According to CNN, immediately after the trustees’ reports were released, the Biden campaign released a statement criticizing what the campaign said were Republican plans to cut Social Security and Medicare. “Biden’s campaign has pointed to a CNBC interview Trump did in March where he referenced that there was a lot one could do in terms of cutting entitlements,” CNN reports.

For his part, presumptive nominee Trump “said he was referring to addressing theft and bad management of the programs and repeated his promise to protect the programs,” Luhby writes.  The Trump campaign did not immediately release a statement on the trustees’ reports.

Neither candidate has yet to release what CNN calls “detailed proposals to address Social Security’s looming shortfall.” Biden’s plan generally relies on selective tax hikes and program savings. Trump has not yet stated his plan.

Entitlement Cuts and the Aging of America

According to CNN, the underlying problem with these critical programs is demographic. “Social Security and Medicare have long been on shaky financial ground, largely because the nation’s population is getting older and living longer,” says the article. “The number of beneficiaries is ballooning, but fewer workers are paying into the programs. Also, health care is becoming more expensive.”

The article calls monthly Social Security checks “a lifeline for many retirees.” Social Security represents about 30 percent of the income for the average American over age 65, but for a large percentage (about 15 percent) of seniors these payments equal 90 percent or more of their monthly income. A benefit cut would be devastating, senior advocates observe.

Entitlement Programs are Not “Going Away”

We’ve seen plenty of articles decrying the fact that Social Security is “going broke.” In fact, in researching this article for the Blog, several major news publications talked about the program’s “going broke date.” But even with benefit cuts, Social Security will still be around.

CNN’s Luhby spoke with Joel Eskovitz, senior director of Social Security and savings at the AARP Public Policy Institute. “Although the programs’ trust funds could become insolvent if lawmakers don’t act, that doesn’t mean the entitlements will cease to exist entirely,” he said.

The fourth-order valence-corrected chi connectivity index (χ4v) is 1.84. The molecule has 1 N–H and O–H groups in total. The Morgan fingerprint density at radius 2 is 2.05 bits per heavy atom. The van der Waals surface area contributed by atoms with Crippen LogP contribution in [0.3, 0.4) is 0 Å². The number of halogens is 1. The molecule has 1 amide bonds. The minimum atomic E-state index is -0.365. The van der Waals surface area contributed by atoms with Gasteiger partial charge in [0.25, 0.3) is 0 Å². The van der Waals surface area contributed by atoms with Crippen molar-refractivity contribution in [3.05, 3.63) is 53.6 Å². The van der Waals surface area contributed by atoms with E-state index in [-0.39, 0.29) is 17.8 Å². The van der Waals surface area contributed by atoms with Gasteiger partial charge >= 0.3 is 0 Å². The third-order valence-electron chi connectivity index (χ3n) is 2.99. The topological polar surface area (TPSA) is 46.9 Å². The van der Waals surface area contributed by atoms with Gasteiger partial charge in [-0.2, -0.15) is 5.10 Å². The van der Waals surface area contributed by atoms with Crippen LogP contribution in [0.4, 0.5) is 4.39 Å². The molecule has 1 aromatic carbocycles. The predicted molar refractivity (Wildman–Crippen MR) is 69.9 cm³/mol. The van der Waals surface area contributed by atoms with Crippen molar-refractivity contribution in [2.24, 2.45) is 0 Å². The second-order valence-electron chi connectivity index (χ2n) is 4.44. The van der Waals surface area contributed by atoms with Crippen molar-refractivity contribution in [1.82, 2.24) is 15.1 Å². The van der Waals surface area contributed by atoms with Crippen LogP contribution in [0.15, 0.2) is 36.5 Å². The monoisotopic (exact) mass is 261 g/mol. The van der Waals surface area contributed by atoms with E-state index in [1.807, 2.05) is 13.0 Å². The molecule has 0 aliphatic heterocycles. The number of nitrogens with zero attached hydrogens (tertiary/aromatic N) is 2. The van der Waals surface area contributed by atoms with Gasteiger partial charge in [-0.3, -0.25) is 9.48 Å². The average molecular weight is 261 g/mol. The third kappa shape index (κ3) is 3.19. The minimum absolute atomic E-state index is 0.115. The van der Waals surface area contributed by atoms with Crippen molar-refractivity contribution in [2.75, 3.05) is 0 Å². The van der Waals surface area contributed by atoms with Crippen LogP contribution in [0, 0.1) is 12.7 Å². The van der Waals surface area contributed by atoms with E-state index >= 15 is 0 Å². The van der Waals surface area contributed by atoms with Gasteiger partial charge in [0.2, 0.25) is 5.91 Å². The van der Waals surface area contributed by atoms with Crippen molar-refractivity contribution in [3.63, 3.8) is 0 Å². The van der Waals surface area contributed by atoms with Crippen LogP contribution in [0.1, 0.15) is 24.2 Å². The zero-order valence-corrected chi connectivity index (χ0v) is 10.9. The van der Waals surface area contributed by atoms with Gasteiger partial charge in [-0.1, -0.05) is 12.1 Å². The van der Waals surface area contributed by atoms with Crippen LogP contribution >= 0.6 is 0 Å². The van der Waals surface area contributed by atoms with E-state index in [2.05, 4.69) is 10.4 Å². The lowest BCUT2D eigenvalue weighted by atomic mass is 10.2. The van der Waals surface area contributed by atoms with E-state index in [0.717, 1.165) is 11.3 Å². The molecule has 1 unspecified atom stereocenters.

Eskovitz added, “As long as people are paying into the system and paying their payroll taxes, Social Security will be there. If nothing changes, the program will not pay out 100 percent of the benefit as scheduled. That’s the concern.”

Entitlement Programs are Adding to Ballooning Deficit

Besides helping out seniors, Congress has another reason to act: the financial woes of Social Security and Medicare are making a terrible federal deficit even worse.

“The entitlement programs are also weighing on the federal budget at a time when lawmakers are increasingly concerned about the growth in the federal debt,” says Luhby. “The federal budget deficit will swell from $1.6 trillion this fiscal year to $2.6 trillion in fiscal year 2034, according to the latest Congressional Budget Office outlook.”

Social Security and Medicare have a major impact on the federal budget, CNN explains. Spending on Social Security “is expected to jump from $1.3 trillion in fiscal year 2023 to $2.5 trillion in fiscal 2034, while Medicare outlays will more than double from $832 billion to $1.7 trillion over the same period, according to the CBO.” So a fix would seem to make good economic sense.

Dealing with Entitlements: A Menu of Options

Congress has hesitated to address what the article calls “the thorny issue of entitlement reform” for a long time. But there have been a range of proposals. Some advocate a gradual raising of the retirement age from 67 to 68. Others want to bump up the income threshold for payroll taxes, presently at $168,600.

Raising payroll taxes is often proposed. Currently the tax rate is 12.4 percent, half paid by the employee and half by the employer. But anti-tax conservatives dislike that plan, and some have proposed ways to reduce the growth of benefits, such as means-testing (basing benefits on other income sources). Still, Luhby writes, “few have wanted to press the issue since it’s such a hot-button topic.”

But experts urge Congress to act sooner, because they’ll be able to choose from a wider array of solutions. “They can be phased in. They can be less draconian,” said Linda Stone, senior retirement fellow at the American Academy of Actuaries. “There’s a way to share the burden across more generations.”

As always, we’re keeping an eye on this story here at the Blog and will keep you advised. (originally reported at